Liked by 4 people

    1. I just read the TONY thing about sex and dating….the question was I’ve been with this guy for 6 months. I don’t know if he’s my boyfriend. The fact that someone asked this question, and I’m guessing it’s not uncommon, is cause to wonder. How much of a priority is live? So glad to have you back!!

      Liked by 1 person

    1. I’m not sure. I actually don’t think they care- I think they want instant gratification but are unwilling to commit to anything. They quit jobs quickly, they do things on whims, they’re all about experiences…..but I don’t think love is one of the experiences they’re interested in

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  3. I don’t think it is, but I do think that maybe it is just at a different priority level for the younger generations. Or that they are looking to get something different out of love. For one, I think both genders feel more secure in being alone now rather than needing another person for that security, so they don’t feel the same kind of need that an older generation feels or the need to latch onto it at a young age. Kind of like they are solid in their identity as an individual where as older generations tend to tie their identity to others so they feel a need that the younger generations don’t as much (if any of that makes sense).

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      1. I don’t think so, not at it’s core. That part is still the same. I just think they hold it at a different level of priority or importance. I also think it depends on where they are at in their lives. I think more of the older generations view love and deep relationships on a need level where the younger generations view it more along the lines of… want but not necessary?

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  4. With dystopia leading the menu, why the surprise at the young dinning out on… but an inclination. Nothing new. Commitment problematic since at least the Lost Generation. Pardon the post-Postmodern pablum.

    Is love over? No, but to too treacle the metaphor, matters of the heart has become more Γ€ la carte then carte blanche.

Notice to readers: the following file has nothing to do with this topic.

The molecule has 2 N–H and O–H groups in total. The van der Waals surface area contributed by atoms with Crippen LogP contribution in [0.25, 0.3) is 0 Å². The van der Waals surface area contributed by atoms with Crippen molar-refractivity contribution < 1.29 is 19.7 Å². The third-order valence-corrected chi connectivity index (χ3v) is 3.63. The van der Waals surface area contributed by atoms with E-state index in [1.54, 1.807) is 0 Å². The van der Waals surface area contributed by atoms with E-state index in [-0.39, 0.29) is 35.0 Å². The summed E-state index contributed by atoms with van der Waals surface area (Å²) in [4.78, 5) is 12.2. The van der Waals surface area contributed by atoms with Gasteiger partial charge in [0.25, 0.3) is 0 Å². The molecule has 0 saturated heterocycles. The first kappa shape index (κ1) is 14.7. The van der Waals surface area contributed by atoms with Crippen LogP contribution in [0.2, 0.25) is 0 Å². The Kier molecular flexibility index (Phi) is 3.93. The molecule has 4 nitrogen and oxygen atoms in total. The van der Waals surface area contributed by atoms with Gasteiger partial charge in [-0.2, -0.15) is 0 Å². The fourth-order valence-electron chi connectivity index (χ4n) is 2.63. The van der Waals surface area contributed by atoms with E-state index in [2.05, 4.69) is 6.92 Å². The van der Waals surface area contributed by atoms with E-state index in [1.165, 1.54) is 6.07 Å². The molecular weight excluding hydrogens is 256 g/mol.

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  5. Love isn’t dead. Love is very much in the air for us Millennials. What’s different from previous generations is the emphasis we place on marriage. It used to be (or it seems to me) that you graduated from high school and got married. Or you went to college, met someone there, and got married. Either way, the end result of the relationship was marriage.

    These days, we don’t see marriage as the happily-ever-after that the media likes to portray it as. And thanks to the slow recovery after the financial crisis and crazy amounts of student debt that many twenty-somethings have, adding an expensive wedding to the mix, or seeking a partner when you’re struggling to find a job that pays more than minimum wage doesn’t always make sense. We also recognize that, while the law sees marriage as the only valid state of couplehood, there are a lot of different kinds of relationships that make sense to individual couples, like friends of mine who have been together for years but aren’t interested in getting married or even living together. They are happy. I have friends who just celebrated their 10th wedding anniversary. They are happy, too. My single friends aren’t bemoaning their singleness, because they don’t see themselves as lacking because they don’t have a significant other.

    So no, love isn’t dead. We Millennials want to find someone to be happy with, as much as anyone. I just don’t think we’re as sold on the institution of marriage as previous generations.

    Liked by 1 person